• Access the public_html folder utilizing cPanel.
  • Discover the wp-config.php And then right-click the file and choose the option edit
  • Scroll almost to the furthest limit of the file and find for the accompanying remark line:

/* That’s all, stop editing! Happy blogging. */

  • Include the accompanying code simply over that line:

@ini_set(‘upload_max_size’ , ‘256M’ );

  • After that save the changes and then exit the file. Now attempt to upload the file again.

Alternative 4: Edit the wp-config.php File from Command Line Interface

  • Access the server that host a WordPress site.
  • Enter the accompanying command and access the WordPress registry:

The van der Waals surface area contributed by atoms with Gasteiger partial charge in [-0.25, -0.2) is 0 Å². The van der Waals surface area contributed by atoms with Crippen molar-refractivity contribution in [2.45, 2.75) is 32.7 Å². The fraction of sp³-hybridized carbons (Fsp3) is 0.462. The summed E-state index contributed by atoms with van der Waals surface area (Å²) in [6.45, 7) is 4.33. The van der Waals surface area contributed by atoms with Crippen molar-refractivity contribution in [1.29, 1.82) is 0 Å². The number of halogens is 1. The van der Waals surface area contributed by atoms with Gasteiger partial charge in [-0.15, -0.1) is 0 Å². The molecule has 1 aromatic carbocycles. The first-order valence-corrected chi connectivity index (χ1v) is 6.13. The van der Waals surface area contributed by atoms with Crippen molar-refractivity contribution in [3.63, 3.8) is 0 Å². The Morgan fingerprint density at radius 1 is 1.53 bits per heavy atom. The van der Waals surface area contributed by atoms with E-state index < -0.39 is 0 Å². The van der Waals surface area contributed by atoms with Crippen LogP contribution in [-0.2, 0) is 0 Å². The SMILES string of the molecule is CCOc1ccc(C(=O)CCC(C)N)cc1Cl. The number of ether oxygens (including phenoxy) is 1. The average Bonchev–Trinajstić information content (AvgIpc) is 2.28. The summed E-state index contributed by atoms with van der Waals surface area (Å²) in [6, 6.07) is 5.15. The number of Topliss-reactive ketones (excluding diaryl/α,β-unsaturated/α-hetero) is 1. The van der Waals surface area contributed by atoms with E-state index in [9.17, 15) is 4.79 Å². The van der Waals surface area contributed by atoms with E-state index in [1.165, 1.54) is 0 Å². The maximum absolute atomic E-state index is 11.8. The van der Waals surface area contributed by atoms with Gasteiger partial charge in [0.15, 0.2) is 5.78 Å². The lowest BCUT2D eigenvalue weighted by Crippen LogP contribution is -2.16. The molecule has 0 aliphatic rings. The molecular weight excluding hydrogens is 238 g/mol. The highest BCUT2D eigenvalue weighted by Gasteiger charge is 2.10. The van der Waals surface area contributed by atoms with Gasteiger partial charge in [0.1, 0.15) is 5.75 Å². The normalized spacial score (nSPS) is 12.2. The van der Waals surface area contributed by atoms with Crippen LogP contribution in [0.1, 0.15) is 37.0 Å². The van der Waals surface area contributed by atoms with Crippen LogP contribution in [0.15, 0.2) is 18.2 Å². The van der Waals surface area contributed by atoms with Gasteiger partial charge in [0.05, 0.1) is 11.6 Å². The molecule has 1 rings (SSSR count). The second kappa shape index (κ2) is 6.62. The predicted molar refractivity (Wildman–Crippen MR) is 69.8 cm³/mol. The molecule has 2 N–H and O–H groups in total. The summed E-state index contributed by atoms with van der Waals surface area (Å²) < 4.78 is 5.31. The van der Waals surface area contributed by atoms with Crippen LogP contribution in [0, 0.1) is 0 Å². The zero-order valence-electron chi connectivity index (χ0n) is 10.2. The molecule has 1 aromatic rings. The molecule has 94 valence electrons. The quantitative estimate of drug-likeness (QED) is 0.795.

cd /path/to/WordPress

  • Open the wp-config.php file with a text editor of your decision.

sudo nano wp-config.php

  • Find for the accompanying remark line:

/* That’s all, stop editing! Happy blogging. */

  • Include the accompanying line simply above:

@ini_set(‘upload_max_size’ , ‘256M’ );

  • Follow on-screen guidelines and then exit.

Alternative 5: Edit php.ini File

The php.ini file is a  configuration file for PHP factors. The accompanying advances tell you the best way to alter the php.ini file:

  • Sign in to your server facilitating the WordPress site.
  • Access the Command Line Interface, and enter the accompanying:

cd /etc/php/7.0/cli

Note: If you’re running an alternate variant of PHP, make a point to supplant 7.0 with the form you are right now utilizing.

  • Utilize a text tool to open the ini file:

sudo nano php.ini

  • Find the accompanying line: